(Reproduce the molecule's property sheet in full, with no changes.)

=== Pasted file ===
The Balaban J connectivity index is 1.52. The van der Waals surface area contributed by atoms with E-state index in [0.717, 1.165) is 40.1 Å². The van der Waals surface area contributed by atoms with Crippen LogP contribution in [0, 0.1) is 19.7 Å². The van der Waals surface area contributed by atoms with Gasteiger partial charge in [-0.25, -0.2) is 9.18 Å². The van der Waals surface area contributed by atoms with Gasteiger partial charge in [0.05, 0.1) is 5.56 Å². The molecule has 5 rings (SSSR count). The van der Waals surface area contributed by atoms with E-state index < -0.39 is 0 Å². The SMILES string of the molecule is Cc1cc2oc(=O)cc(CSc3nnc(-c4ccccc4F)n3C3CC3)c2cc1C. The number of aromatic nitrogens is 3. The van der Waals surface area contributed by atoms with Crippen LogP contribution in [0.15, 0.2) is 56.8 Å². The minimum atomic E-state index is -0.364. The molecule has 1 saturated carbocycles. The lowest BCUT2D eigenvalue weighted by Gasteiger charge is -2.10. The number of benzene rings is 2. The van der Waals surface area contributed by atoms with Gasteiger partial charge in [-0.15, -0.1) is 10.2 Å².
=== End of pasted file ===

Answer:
The Balaban J connectivity index is 1.52. The van der Waals surface area contributed by atoms with E-state index in [0.717, 1.165) is 40.1 Å². The van der Waals surface area contributed by atoms with Crippen LogP contribution in [0, 0.1) is 19.7 Å². The van der Waals surface area contributed by atoms with Gasteiger partial charge in [-0.25, -0.2) is 9.18 Å². The van der Waals surface area contributed by atoms with Gasteiger partial charge in [0.05, 0.1) is 5.56 Å². The molecule has 5 rings (SSSR count). The van der Waals surface area contributed by atoms with E-state index < -0.39 is 0 Å². The SMILES string of the molecule is Cc1cc2oc(=O)cc(CSc3nnc(-c4ccccc4F)n3C3CC3)c2cc1C. The number of aromatic nitrogens is 3. The van der Waals surface area contributed by atoms with Crippen LogP contribution in [0.15, 0.2) is 56.8 Å². The minimum atomic E-state index is -0.364. The molecule has 1 saturated carbocycles. The lowest BCUT2D eigenvalue weighted by Gasteiger charge is -2.10. The number of benzene rings is 2. The van der Waals surface area contributed by atoms with Gasteiger partial charge in [-0.15, -0.1) is 10.2 Å².